The Ledger page has an additional column to calculate the balance in the account. The
balance is updated after each entry.

A Credit balance is usually indicated by enclosing the number in parentheses:

$ (500) would indicate a $500 Credit balance.

Accounts Payable

Date Description Debit Credit Balance

Jan-1 Balance forward from Dec-31 (500)

The Dollar Sign $ is usually omitted in actual practice. We will always assume that we
are using the US Dollar in all transactions, journals, ledgers and financial statements.

Entries are transferred (Posted) from the journal to the ledger pages on a regular basis.

When do we use Debit or Credit?

When to use a debit or credit to record a journal entry is one of the biggest problems for
beginning accounting students. It doesn't have to be difficult, if you remember a few
simple rules.

First, you will always use both a debit and credit. That's the idea of the double-entry
system. You have two columns, so every journal entry will have an equal dollar amount
in each column.

Remember the Accounting Equation?

Assets = Liabilities+Owners' Equity

Left side Right Side
Debit side Credit Side

Debit = Increase Credit = Increase

Credit = Decrease Debit = Decrease

Accounts on the Left side will INCREASE with a Debit (Left column) entry.
Accounts on the Right side will INCREASE with a Credit (Right column) entry.
They will each DECREASE with the OPPOSITE entry.

Refer to the Chart of Accounts to determine whether an account falls on the Left or
Right side of the Accounting Equation. You will learn more about how this works as the
course progresses. The textbook has many good examples.

Normal Account Balances

Accounts have a normal balance - the balance they would have if increases to the account
are more than decreases to the account. If the account has a balance opposite its normal
balance, we say the balance is negative, in relation to what it should be. Negative in this
sense does not refer to debits or credits, but to a normal or negative balance, regardless of
whether that is a debit or credit balance.

You will save a lot of time making journal entries if you remember the normal balance
for the accounts.

account type normal balance example

Revenue accounts credit sales revenue
Expense accounts debit rent expense
Asset accounts debit cash, accounts receivable
Liability accounts credit accounts payable
Owners' equity accounts credit capital stock
If you are recording a sale, or other income transaction, you would credit the revenue
account, and debit some other account (cash or accounts receivable). If you are recording
an expense, you would debit the expense account, and credit some other account.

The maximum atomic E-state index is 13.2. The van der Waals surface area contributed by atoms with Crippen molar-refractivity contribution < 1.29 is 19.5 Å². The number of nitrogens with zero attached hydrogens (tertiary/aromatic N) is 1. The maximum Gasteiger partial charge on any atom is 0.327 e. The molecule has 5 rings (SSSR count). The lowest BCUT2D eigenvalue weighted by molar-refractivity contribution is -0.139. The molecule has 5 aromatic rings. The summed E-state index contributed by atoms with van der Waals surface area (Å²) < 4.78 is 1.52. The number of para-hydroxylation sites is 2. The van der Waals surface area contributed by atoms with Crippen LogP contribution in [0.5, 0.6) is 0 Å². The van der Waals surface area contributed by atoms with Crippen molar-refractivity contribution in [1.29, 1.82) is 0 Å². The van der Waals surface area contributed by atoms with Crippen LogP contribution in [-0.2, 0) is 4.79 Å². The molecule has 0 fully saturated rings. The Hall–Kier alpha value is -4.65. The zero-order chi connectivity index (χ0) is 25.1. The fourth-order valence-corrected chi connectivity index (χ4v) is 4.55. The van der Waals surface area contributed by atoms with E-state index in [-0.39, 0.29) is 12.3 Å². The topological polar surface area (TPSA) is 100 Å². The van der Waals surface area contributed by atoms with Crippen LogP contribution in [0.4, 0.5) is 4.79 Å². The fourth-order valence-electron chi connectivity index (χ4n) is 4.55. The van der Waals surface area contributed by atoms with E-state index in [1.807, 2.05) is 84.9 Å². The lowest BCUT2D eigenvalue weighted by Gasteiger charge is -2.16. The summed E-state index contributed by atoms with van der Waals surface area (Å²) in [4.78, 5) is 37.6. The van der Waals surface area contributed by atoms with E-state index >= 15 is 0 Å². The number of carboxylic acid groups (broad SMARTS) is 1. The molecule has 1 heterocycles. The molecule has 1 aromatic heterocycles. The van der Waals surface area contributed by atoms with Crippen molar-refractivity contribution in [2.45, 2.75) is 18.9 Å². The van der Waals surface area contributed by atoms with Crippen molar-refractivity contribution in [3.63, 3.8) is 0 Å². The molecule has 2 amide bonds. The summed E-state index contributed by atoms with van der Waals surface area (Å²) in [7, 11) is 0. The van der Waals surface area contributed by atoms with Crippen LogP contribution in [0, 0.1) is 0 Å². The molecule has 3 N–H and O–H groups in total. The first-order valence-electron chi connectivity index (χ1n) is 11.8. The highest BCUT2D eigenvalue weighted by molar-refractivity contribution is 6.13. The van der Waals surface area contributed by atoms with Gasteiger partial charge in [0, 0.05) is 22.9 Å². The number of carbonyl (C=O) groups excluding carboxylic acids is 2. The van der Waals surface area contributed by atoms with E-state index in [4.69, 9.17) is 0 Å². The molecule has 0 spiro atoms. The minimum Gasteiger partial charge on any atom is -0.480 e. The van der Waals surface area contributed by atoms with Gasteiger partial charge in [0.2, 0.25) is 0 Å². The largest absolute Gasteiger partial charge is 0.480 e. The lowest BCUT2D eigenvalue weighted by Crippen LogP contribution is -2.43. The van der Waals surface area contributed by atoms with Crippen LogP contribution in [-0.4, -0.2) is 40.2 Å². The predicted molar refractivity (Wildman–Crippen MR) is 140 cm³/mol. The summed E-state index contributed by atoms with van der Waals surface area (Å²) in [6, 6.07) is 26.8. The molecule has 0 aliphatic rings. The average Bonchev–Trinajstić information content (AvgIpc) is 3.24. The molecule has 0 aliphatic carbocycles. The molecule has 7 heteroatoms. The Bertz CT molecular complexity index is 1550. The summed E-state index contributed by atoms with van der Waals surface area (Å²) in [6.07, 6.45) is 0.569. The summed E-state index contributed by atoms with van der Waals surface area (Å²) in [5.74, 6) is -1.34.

Many transactions are so common it's easier to remember them, rather than try and think
them through each time you have to record them. If you remember how to record one
side of the journal entry it is fairly easy to figure out the other side from the information
given, e.g.. cash sale v. credit sale.

Type of entry Do this

Record a sale credit a revenue account
Record an expense debit an expense account
Record a credit sale debit Accounts Receivable
Record a cash sale debit Cash
Buy supplies on credit credit Accounts Payable

If you refer to these charts in the beginning it will writing journal entries much easier.
Soon you won't have to refer to your charts any more.

A funny accounting story (yes, there are accountant jokes)

A young accountant often asked his boss for advice in writing journal entries. The boss
would always open his desk drawer, look at something for a moment and then tell the
young accountant how the make the correct journal entry. This went on for many years.

Finally the old accountant was ready to retire. The younger accountant asked the old man,
"I don't know what I'm going to do without you. Whenever I've had a question you
always knew the answer. What will I do when you're gone? And what's in your desk
drawer? Every time I ask for advice you look in there?"

The old accountant took the younger one into his office and opened his desk drawer.
There was a 3" x 5" index card. It said: "Debits on the Left, Credits on the Right"

When you are just learning how to make journal entries, a little reminder or hint can
make the task much easier. Don't try and reason out every journal entry. If you are going
to replace the oil in your car, you don't have to know everything about how the engine
works. You only have to find the one bolt to turn to let the oil out. Don't make the job any
more difficult than it is.
As an accounting student I kept these little reminders around all the time. As a
professional I've done the same thing, except with more complex issues. This is just good